Hundreds of Jewish settlers storm Al-Aqsa mosque compound on eve of Yom Kippur
Some 400 extremists stormed the Muslim holy place in under an hour, led by former Knesset member Rabbi Yehudah Glick, a source in the Islamic Endowments Department in Jerusalem told The New Arab's Arabic sister service Al-Araby Al-Jadeed.
The settlers carried out rituals and prayers near the Bab Al-Rahma prayer hall and held dancing and singing circles at the gates of Al-Aqsa, the source said, despite the longstanding status quo agreement governing the site restricting prayer to Muslims.
Over 2,000 local Palestinian businesses in and around the Old City were forced to shut on Yom Kippur, Hijazi Al-Risheq, secretary-general of the Arab Chamber of Commerce and Industry in Jerusalem, told Al Jazeera.
Al-Aqsa is the third holiest place in Islam. Jews consider the compound the most sacred site in their religion, believing it to be the location of their two ancient temples.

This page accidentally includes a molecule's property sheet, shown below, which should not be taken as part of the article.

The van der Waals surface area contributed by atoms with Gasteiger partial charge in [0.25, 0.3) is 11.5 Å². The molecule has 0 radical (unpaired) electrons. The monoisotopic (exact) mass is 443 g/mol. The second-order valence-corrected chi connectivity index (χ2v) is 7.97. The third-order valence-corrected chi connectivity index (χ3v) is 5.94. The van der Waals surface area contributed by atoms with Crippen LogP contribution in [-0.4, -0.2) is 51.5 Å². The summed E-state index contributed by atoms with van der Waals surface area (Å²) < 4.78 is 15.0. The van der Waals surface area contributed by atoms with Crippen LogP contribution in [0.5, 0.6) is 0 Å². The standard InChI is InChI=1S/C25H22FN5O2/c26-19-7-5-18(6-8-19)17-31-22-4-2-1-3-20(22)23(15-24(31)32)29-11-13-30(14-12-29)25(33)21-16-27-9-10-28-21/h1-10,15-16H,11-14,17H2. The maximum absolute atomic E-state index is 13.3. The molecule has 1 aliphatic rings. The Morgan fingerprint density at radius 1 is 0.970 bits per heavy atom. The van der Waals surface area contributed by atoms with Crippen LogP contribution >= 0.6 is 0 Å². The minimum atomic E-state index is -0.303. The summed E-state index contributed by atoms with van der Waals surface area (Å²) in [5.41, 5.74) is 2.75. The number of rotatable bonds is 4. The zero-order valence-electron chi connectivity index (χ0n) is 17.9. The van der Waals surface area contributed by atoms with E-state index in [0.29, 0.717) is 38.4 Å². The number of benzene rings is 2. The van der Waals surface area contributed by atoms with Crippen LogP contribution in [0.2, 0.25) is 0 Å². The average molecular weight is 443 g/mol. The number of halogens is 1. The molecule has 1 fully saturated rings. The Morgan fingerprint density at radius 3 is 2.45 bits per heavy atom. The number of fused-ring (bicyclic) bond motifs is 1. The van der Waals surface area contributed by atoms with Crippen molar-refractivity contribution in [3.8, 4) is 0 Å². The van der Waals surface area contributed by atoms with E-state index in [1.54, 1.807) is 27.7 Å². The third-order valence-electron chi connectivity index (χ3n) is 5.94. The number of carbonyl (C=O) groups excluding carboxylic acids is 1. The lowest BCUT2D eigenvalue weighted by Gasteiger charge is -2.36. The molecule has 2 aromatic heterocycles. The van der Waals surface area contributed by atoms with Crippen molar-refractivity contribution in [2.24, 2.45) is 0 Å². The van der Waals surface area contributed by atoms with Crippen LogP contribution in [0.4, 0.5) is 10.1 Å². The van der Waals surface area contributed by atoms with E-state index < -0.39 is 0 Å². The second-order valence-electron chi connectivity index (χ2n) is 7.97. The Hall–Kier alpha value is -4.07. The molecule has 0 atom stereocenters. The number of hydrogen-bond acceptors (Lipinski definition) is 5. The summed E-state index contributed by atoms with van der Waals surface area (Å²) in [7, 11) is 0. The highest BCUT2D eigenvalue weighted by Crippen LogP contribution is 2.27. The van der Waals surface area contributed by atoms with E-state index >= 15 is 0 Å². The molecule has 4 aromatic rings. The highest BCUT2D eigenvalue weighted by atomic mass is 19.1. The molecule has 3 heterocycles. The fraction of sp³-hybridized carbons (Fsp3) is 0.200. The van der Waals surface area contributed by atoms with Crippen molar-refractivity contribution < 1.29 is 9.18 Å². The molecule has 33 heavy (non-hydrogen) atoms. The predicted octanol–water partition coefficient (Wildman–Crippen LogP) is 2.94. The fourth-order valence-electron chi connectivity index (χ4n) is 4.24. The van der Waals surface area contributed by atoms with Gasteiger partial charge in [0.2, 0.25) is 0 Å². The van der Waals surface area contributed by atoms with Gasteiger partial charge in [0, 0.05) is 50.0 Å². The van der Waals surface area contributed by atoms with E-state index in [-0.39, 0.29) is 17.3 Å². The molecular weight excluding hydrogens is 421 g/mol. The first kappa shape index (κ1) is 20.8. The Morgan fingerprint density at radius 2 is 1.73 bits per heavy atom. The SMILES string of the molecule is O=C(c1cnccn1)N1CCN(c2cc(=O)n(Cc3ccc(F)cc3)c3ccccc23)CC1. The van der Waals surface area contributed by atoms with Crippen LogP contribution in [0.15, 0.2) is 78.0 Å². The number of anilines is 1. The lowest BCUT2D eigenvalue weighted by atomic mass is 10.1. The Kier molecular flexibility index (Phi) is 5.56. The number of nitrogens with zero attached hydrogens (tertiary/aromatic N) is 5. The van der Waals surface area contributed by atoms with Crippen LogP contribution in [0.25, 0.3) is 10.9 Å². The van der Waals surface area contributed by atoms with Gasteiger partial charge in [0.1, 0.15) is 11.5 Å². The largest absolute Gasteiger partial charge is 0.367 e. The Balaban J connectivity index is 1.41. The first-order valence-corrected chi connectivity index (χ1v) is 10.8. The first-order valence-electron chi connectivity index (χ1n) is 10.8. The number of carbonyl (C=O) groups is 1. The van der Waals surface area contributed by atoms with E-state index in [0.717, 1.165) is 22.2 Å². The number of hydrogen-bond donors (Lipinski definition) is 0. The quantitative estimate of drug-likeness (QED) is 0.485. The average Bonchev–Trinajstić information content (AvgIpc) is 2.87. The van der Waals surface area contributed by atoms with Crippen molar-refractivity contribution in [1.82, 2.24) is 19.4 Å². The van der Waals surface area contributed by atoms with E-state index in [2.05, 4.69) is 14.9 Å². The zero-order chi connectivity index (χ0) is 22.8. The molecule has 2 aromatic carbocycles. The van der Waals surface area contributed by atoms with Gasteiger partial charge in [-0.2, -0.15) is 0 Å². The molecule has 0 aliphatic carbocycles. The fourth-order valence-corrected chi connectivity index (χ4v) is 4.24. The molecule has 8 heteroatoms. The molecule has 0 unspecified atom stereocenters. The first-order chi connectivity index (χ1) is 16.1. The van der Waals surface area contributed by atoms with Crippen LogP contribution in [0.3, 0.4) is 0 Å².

Many Jewish extremists either want to replace the mosque with a third temple or to see the site split between Jews and Muslims in terms of time and space available.
Yom Kippur, or the Day of Atonement, is the holiest day in the Jewish calendar.
Israeli forces imposed a siege on Jerusalem and its surrounding neighbourhoods at dawn on Sunday, deploying thousands in and around the Old City and at the crossroads leading to Al-Aqsa, the Western Wall and the town of Silwan.
The forces brought dozens of concrete blocks to the entrances of all Palestinian neighbourhoods next to the Old City in preparation for closing them and preventing residents from moving around.
Hundreds of Jews organised provocative marches in the Old City, conducting rituals at the gates of Al-Aqsa.
They formed singing and dancing circles that included racist chants against Arabs.
Dozens of busloads of extremists also stormed the town of At-Tur near the Old City under the protection of Israeli forces.
The so-called "Union of Temple Organisations" had previously announced a central storming of the Al-Aqsa compound on the eve of Yom Kippur and on the day itself, on Monday. Collective prayers will be held during these two days.